It is important to distinguish between shared services and centralisation, where services are funnelled into an existing organisation as a form of added-on responsibility. Shared services typically imply a separate and distinct shared service delivery vehicle, where delivery and performance of administrative and support functions are the main focus.

Moreover, shared services have a critical emphasis on shared responsibility for end results and on service for a high level of client satisfaction. Unlike centralised models, SSCs are typically responsible for providing services to an agreed service level and reporting on service effectiveness, which has positive implications both for bench marking and for determining the value of money spent on SSC service provision. Shared services utilise many of the structures and processes common in the outsourcing sector.

In order to succeed, a shared services programme and the SSC established to deliver the services must operate based on a high standard of competency, a high standard in terms of governance and, in addition, based on a rigorous contractual relationship between the centralised SSC and its outlying customers.

Essentially, the relationship between the SSC and participating entities should be contract-based and, apart from potential representation of participating entities at steering group or board level within the shared service delivery vehicle, the relationship should be akin to that seen in external service delivery transactions, which the public sector are used to concluding with the private sector.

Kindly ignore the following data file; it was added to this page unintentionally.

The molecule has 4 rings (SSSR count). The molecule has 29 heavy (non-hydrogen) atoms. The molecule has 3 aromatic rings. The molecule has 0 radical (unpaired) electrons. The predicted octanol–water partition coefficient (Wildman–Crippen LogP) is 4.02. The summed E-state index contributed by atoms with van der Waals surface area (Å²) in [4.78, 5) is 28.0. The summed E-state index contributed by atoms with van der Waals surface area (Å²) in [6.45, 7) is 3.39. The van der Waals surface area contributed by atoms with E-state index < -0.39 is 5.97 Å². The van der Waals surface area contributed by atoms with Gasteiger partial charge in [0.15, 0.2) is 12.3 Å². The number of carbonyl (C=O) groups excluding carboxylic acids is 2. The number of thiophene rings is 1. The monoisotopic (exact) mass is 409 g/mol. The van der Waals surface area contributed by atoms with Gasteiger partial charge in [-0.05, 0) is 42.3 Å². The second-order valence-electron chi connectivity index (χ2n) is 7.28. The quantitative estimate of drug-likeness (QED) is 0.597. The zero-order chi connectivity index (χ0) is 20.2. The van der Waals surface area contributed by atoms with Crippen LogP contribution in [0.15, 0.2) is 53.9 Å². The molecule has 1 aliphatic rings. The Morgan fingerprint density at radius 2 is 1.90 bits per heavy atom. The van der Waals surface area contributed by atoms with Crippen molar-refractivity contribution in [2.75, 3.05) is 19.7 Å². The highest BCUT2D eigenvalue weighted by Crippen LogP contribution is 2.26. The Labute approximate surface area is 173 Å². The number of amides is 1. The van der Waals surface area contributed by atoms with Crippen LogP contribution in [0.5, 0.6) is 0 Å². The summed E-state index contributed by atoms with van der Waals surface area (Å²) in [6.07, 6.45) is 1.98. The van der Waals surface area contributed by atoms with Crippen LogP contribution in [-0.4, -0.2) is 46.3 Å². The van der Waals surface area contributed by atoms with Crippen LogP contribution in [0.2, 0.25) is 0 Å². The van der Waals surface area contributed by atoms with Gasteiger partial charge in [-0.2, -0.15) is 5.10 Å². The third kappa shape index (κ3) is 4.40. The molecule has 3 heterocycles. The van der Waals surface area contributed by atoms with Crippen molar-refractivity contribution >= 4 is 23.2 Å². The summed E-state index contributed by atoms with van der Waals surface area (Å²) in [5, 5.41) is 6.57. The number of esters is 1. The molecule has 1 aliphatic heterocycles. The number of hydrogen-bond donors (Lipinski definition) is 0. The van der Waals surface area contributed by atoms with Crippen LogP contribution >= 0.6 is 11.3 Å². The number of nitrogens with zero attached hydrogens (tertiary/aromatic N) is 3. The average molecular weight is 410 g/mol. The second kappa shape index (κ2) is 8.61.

Advantages v. disadvantages

Implementation of shared services delivers a number of advantages but is not without accompanying risks. The extent to which risks are managed and mitigated is likely to determine, to a large degree, the extent of the potential benefits realisable under a shared services structure. Key benefits and risks are summarised in Table A.

Procurement law issues

The concept of shared services or collaboration between public bodies has been the subject of debate in recent times in the area of procurement law. The concern being that notwithstanding that a service is being conducted between two public bodies (or by one public body for another) this could rise to a procurable contract which ought to be offered for tender.

Recent cases in this area have found that co-operation between two or more separate public bodies for the delivery of a common objective which is within the public interest and where there is no profit or private sector participation may fall outside the procurement rules. The forms of collaboration between public bodies which satisfy this test can have varying degrees of complexity. Shared services structures will need to be developed cognisant of procurement law concerns.